Byzantine mosaic discovered in Israel

 

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Stunning 1,500-year-old church mosaics displaying exotic birds, leopards and zebras unearthed in Israel

  • Artwork was found when a major Byzantine church was excavated
  • Features Greek symbols, turtles, zebras, flowers and geometric shapes
  • Church was likely to be a major centre of Christian worship in Aluma, around 30 miles south of Tel Aviv

By Sarah Griffiths

PUBLISHED: 06:00 EST, 23 January 2014 | UPDATED: 06:03 EST, 23 January 2014

An ancient mosaic showing a menagerie of animals from birds to leopards, has been unearthed in southern Israel.

The intricate artwork was found when a 1,500-year-old Byzantine church was excavated and has Greek symbols, which archaeologists say shows that it once served as a centre of Christian worship.

The church ruins were discovered during excavations ahead of an infrastructure project in Aluma, some 30 miles (50km) south of Tel Aviv, Israel.

An ancient mosaic showing a menagerie of animals from birds (pictured) to leopards, has been unearthed in southern Israel in a town near Tel Aviv

 

An ancient mosaic showing a menagerie of animals from birds (pictured) to leopards, has been unearthed in southern Israel in a town near Tel Aviv

THE BYZANTINE MOSAIC
  • The mosaic was discovered in a 1,500-year old church in Aluma, 30 miles south of Tel Aviv, Israel.
  • It features an intricate design of twisting vines that frame 40 medallions.
  • Each medallion frames an animal, plant or Greek inscription.
  • Animals in the mosaic include a leopard, zebra, turtle, wild boar and many birds.
  • The central mosaic in the basilica measures 72ft by 39ft (22 by 12metres)
  • A 12 row dedicatory inscription in Greek containing the names Mary and Jesus and the name of the person who funded the mosaic’s construction lies in the church’s entrance hall.
  • Other smaller designers mainly feature geometric designs as well as religious motifs.

Archaeologists believe the church was an important part of a Byzantine settlement, which lay on the main road running between Jerusalem and the ancient sea port of Ashkelon.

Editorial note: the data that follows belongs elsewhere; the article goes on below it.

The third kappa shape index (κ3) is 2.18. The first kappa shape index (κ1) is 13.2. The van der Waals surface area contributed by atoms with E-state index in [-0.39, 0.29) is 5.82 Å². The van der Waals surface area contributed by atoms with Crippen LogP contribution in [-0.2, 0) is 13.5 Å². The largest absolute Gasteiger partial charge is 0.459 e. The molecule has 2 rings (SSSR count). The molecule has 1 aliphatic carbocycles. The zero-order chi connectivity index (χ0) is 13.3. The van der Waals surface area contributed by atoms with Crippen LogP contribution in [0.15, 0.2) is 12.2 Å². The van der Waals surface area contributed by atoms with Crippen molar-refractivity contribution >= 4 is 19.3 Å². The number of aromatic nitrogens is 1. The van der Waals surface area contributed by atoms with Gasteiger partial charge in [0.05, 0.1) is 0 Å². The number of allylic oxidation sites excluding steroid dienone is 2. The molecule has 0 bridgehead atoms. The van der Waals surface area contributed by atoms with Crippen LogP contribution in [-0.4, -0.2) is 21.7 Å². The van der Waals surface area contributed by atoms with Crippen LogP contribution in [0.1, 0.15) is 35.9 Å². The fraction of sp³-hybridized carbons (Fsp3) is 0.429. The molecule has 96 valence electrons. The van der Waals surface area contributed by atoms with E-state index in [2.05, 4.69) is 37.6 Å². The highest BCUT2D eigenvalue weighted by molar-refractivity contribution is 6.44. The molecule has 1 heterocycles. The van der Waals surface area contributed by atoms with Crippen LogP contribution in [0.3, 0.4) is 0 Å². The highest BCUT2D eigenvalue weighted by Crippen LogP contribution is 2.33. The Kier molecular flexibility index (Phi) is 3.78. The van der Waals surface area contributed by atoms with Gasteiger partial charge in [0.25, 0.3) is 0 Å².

‘The church probably served as a centre of Christian worship for neighbouring communities,’ they said.

Experts from the Israel Antiquities Authority (IAA) discovered marble pillars and the mosaic floor inside the basilica, which measures 72ft by 39ft (22 by 12metres).

Daniel Varga, director of the IAA’s excavations, said: The ‘fine mosaic floor decorated with coloured geometric designs’ lies in the entrance of the church and there is a ‘twelve-row dedicatory inscription in Greek containing the names Mary and Jesus, and the name of the person who funded the mosaic’s construction.’

The intricate artwork was found when a 1,500-year-old Byzantine church was excavated and has Greek symbols, which archaeologists said show that it once served as a centre of Christian worship

 

The intricate artwork was found when a 1,500-year-old Byzantine church was excavated and has Greek symbols, which archaeologists said show that it once served as a centre of Christian worship

The mosaics in what would have been the church’s nave are decorated with vines in the shape of 40 medallions, which each show a different animal, including a zebra, leopard, wild boar, turtle and winged birds as well as botanical and geometric designs.

There are also Greek inscriptions that mention two local leaders of the church, Demetrios and Herakles.